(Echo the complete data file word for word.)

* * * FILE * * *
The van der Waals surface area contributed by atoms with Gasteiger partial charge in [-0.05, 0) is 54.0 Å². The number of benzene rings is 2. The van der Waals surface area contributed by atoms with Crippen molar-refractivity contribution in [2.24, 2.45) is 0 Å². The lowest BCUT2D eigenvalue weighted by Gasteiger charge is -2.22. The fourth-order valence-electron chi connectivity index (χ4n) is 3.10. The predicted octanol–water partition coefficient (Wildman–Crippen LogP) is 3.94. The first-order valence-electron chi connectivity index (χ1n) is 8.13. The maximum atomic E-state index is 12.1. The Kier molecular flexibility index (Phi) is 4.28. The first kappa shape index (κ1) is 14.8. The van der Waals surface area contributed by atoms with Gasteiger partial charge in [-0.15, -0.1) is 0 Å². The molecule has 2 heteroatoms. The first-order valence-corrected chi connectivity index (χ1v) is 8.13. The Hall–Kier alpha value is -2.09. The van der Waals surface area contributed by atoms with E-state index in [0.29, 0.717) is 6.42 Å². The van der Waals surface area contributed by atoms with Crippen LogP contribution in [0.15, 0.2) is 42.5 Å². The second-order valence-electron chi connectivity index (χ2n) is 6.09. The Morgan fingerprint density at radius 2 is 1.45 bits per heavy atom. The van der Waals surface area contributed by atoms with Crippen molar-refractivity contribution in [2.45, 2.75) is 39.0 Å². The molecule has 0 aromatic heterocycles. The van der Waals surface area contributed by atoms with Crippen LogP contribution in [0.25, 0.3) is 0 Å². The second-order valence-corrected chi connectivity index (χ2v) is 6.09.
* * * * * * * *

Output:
The van der Waals surface area contributed by atoms with Gasteiger partial charge in [-0.05, 0) is 54.0 Å². The number of benzene rings is 2. The van der Waals surface area contributed by atoms with Crippen molar-refractivity contribution in [2.24, 2.45) is 0 Å². The lowest BCUT2D eigenvalue weighted by Gasteiger charge is -2.22. The fourth-order valence-electron chi connectivity index (χ4n) is 3.10. The predicted octanol–water partition coefficient (Wildman–Crippen LogP) is 3.94. The first-order valence-electron chi connectivity index (χ1n) is 8.13. The maximum atomic E-state index is 12.1. The Kier molecular flexibility index (Phi) is 4.28. The first kappa shape index (κ1) is 14.8. The van der Waals surface area contributed by atoms with Gasteiger partial charge in [-0.15, -0.1) is 0 Å². The molecule has 2 heteroatoms. The first-order valence-corrected chi connectivity index (χ1v) is 8.13. The Hall–Kier alpha value is -2.09. The van der Waals surface area contributed by atoms with E-state index in [0.29, 0.717) is 6.42 Å². The van der Waals surface area contributed by atoms with Crippen LogP contribution in [0.15, 0.2) is 42.5 Å². The second-order valence-electron chi connectivity index (χ2n) is 6.09. The Morgan fingerprint density at radius 2 is 1.45 bits per heavy atom. The van der Waals surface area contributed by atoms with Crippen molar-refractivity contribution in [2.45, 2.75) is 39.0 Å². The molecule has 0 aromatic heterocycles. The van der Waals surface area contributed by atoms with Crippen LogP contribution in [0.25, 0.3) is 0 Å². The second-order valence-corrected chi connectivity index (χ2v) is 6.09.